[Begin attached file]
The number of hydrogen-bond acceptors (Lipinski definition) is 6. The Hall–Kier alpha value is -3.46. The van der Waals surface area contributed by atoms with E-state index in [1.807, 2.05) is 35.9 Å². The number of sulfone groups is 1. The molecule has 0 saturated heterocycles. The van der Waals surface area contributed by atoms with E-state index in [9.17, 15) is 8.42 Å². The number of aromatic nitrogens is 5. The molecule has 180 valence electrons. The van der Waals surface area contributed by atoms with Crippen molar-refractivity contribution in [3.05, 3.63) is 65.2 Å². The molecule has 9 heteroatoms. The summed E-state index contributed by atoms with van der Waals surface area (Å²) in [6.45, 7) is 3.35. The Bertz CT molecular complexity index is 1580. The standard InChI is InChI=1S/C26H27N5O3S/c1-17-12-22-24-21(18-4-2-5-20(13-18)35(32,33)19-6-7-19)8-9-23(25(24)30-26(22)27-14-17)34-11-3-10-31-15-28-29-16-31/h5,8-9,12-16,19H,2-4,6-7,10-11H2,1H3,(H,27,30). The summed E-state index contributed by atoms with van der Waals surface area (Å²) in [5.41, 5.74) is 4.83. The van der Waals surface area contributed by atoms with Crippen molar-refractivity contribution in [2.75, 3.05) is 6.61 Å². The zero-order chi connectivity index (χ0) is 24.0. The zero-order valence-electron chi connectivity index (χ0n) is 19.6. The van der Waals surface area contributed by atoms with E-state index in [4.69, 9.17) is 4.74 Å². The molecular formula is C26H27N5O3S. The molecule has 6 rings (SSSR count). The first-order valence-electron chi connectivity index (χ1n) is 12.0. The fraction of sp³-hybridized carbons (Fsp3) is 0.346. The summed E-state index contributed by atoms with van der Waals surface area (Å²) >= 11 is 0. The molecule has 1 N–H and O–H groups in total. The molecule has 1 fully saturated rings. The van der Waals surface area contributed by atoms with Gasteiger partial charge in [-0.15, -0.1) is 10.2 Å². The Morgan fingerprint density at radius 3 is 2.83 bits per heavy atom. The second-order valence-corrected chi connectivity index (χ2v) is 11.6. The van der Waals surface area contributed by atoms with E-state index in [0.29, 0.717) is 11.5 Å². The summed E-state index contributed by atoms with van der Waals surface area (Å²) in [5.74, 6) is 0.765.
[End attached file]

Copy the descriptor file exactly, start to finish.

The number of hydrogen-bond acceptors (Lipinski definition) is 6. The Hall–Kier alpha value is -3.46. The van der Waals surface area contributed by atoms with E-state index in [1.807, 2.05) is 35.9 Å². The number of sulfone groups is 1. The molecule has 0 saturated heterocycles. The van der Waals surface area contributed by atoms with E-state index in [9.17, 15) is 8.42 Å². The number of aromatic nitrogens is 5. The molecule has 180 valence electrons. The van der Waals surface area contributed by atoms with Crippen molar-refractivity contribution in [3.05, 3.63) is 65.2 Å². The molecule has 9 heteroatoms. The summed E-state index contributed by atoms with van der Waals surface area (Å²) in [6.45, 7) is 3.35. The Bertz CT molecular complexity index is 1580. The standard InChI is InChI=1S/C26H27N5O3S/c1-17-12-22-24-21(18-4-2-5-20(13-18)35(32,33)19-6-7-19)8-9-23(25(24)30-26(22)27-14-17)34-11-3-10-31-15-28-29-16-31/h5,8-9,12-16,19H,2-4,6-7,10-11H2,1H3,(H,27,30). The summed E-state index contributed by atoms with van der Waals surface area (Å²) in [5.41, 5.74) is 4.83. The van der Waals surface area contributed by atoms with Crippen molar-refractivity contribution in [2.75, 3.05) is 6.61 Å². The zero-order chi connectivity index (χ0) is 24.0. The zero-order valence-electron chi connectivity index (χ0n) is 19.6. The van der Waals surface area contributed by atoms with E-state index in [4.69, 9.17) is 4.74 Å². The molecular formula is C26H27N5O3S. The molecule has 6 rings (SSSR count). The first-order valence-electron chi connectivity index (χ1n) is 12.0. The fraction of sp³-hybridized carbons (Fsp3) is 0.346. The summed E-state index contributed by atoms with van der Waals surface area (Å²) >= 11 is 0. The molecule has 1 N–H and O–H groups in total. The molecule has 1 fully saturated rings. The van der Waals surface area contributed by atoms with Gasteiger partial charge in [-0.15, -0.1) is 10.2 Å². The Morgan fingerprint density at radius 3 is 2.83 bits per heavy atom. The second-order valence-corrected chi connectivity index (χ2v) is 11.6. The van der Waals surface area contributed by atoms with E-state index in [0.29, 0.717) is 11.5 Å². The summed E-state index contributed by atoms with van der Waals surface area (Å²) in [5.74, 6) is 0.765.